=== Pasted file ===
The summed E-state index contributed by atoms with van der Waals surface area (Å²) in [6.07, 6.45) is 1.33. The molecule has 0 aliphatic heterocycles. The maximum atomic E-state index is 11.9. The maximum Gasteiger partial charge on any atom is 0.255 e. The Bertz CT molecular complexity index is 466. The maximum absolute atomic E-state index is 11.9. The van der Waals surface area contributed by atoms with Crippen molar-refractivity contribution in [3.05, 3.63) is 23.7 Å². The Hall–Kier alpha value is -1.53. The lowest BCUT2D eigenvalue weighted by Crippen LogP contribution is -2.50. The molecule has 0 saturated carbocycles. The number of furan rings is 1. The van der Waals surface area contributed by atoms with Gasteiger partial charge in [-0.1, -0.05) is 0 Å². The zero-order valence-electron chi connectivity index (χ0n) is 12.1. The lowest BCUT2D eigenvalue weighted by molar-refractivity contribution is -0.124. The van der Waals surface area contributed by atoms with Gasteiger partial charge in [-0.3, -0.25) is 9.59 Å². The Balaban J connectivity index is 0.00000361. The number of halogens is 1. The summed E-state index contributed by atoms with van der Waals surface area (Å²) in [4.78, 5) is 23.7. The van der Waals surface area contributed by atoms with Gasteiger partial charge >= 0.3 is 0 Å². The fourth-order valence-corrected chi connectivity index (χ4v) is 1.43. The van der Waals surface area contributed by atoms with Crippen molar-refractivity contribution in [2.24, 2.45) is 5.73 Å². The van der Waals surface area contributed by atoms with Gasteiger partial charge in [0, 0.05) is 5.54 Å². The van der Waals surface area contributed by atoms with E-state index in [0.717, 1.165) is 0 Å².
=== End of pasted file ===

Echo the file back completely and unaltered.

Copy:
The summed E-state index contributed by atoms with van der Waals surface area (Å²) in [6.07, 6.45) is 1.33. The molecule has 0 aliphatic heterocycles. The maximum atomic E-state index is 11.9. The maximum Gasteiger partial charge on any atom is 0.255 e. The Bertz CT molecular complexity index is 466. The maximum absolute atomic E-state index is 11.9. The van der Waals surface area contributed by atoms with Crippen molar-refractivity contribution in [3.05, 3.63) is 23.7 Å². The Hall–Kier alpha value is -1.53. The lowest BCUT2D eigenvalue weighted by Crippen LogP contribution is -2.50. The molecule has 0 saturated carbocycles. The number of furan rings is 1. The van der Waals surface area contributed by atoms with Gasteiger partial charge in [-0.1, -0.05) is 0 Å². The zero-order valence-electron chi connectivity index (χ0n) is 12.1. The lowest BCUT2D eigenvalue weighted by molar-refractivity contribution is -0.124. The van der Waals surface area contributed by atoms with Gasteiger partial charge in [-0.3, -0.25) is 9.59 Å². The Balaban J connectivity index is 0.00000361. The number of halogens is 1. The summed E-state index contributed by atoms with van der Waals surface area (Å²) in [4.78, 5) is 23.7. The van der Waals surface area contributed by atoms with Gasteiger partial charge >= 0.3 is 0 Å². The fourth-order valence-corrected chi connectivity index (χ4v) is 1.43. The van der Waals surface area contributed by atoms with Crippen molar-refractivity contribution in [2.24, 2.45) is 5.73 Å². The van der Waals surface area contributed by atoms with Gasteiger partial charge in [0, 0.05) is 5.54 Å². The van der Waals surface area contributed by atoms with E-state index in [0.717, 1.165) is 0 Å².